When you are all done and the oil is cooled down to just warm, strain it (using a coffee filter or a couple of paper towels) back into its original jug and put it in the fridge. It can be used a few more times if you have another frying project within three months (latkes, anyone?), otherwise take it to be recycled into biodiesel (here in Portland you can take it to the Metro transfer station, if you don't have a regular relationship with a biodiesel processor).

Note: Do not eat the dough while cutting out the donuts. Trust me when I say you will be sorry.

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Monday, October 26, 2009

Hail, Gourmet!

I had printed off a couple of recipes from Gourmet, based, on recommendations of friends and other food bloggers, and have finally got around to making them. I hope they don't disappear from the web any time soon, but if the links stop working, let me know and I'll type them in.

First up, Sweet Potato Gnocchi with Fried Sage & Chestnuts. Based on my experience with adding sweet potatoes to traditionally all potato recipes (as in Orange Mashed Potatoes, Orange Potato Gratin, and Orange Latkes), I had an inkling it would be good. I made it almost exactly as written, except that I didn't roll the dough into tiny balls before rolling down the back of a fork (I didn't care if they weren't that uniform). Plus I didn't shave the chestnuts, because my chestnuts (which I had roasted, peeled, and frozen) didn't shave, but crumbled. Oh well! Anyway, this recipe was fantastically delicious, and snarfed up by all eaters, especially my mother-in-law.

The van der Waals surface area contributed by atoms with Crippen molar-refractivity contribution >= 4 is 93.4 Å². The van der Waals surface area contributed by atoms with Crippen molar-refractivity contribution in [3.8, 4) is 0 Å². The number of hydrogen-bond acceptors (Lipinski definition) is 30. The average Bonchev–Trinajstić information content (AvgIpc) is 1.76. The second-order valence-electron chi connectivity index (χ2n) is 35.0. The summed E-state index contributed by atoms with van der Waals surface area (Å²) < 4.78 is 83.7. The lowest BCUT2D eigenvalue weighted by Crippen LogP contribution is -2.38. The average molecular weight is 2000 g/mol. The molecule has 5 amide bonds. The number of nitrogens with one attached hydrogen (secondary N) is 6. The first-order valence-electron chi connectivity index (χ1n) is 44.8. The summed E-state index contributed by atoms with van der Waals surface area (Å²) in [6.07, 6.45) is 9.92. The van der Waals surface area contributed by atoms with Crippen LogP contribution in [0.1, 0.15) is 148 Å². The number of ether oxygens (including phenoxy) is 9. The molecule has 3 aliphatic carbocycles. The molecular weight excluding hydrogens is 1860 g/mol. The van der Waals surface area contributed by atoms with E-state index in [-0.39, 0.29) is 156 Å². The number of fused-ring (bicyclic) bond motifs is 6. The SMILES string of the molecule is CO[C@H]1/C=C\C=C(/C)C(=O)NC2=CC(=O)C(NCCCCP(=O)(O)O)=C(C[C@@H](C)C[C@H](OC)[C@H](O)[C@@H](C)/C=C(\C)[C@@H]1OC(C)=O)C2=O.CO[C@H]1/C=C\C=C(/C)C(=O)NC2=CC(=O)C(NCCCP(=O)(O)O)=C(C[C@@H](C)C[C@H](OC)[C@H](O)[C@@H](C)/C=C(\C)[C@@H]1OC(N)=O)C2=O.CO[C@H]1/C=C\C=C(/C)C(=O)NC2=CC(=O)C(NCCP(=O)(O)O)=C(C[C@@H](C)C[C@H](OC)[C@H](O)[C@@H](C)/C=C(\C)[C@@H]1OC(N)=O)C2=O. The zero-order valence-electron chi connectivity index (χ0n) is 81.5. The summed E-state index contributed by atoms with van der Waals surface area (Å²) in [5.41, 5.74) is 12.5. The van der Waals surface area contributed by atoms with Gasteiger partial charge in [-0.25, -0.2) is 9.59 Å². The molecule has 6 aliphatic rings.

Then I made not just one, but twoPear Butterscotch Pies. For my all-butter pastry, I used my adapted version of the Cook's Illustrated foolproof vodka pie crust. It was really, really good, and not nearly as sweet as the name might make you think. The brown sugar and pear juices combined to bake into a brown, almost custardy, goo. A la mode, this pie was darn-near divine.

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Sunday, October 18, 2009

Creepy Treats, anyone?



Witches' Fingers

1 C butter, softened
1 C powdered sugar
1 egg
1 t almond extract
1 t vanilla extract
green food coloring
2 3/4 C flour
1 t baking powder
1/2 t salt
3/4 C whole blanched almonds
1 tube red decorating gel

Beat together butter and sugar, then beat in egg, extracts and food coloring. Stir in dry ingredients, then chill.

Preheat oven to 325 degrees. Roll one-inch ball of dough into a finger shape--thin with a thick knuckle. Press almond into one end for fingernail. Cut wrinkle slashes into knuckle with sharp paring knife.

Bake on parchment-lined cookie sheets 20-30 minutes (longer time for insulated sheets), until just starting to color. Let cool five minutes, then lift almond and squeeze gel underneath. Let cool completely (and gel set) before moving into a tin for storage.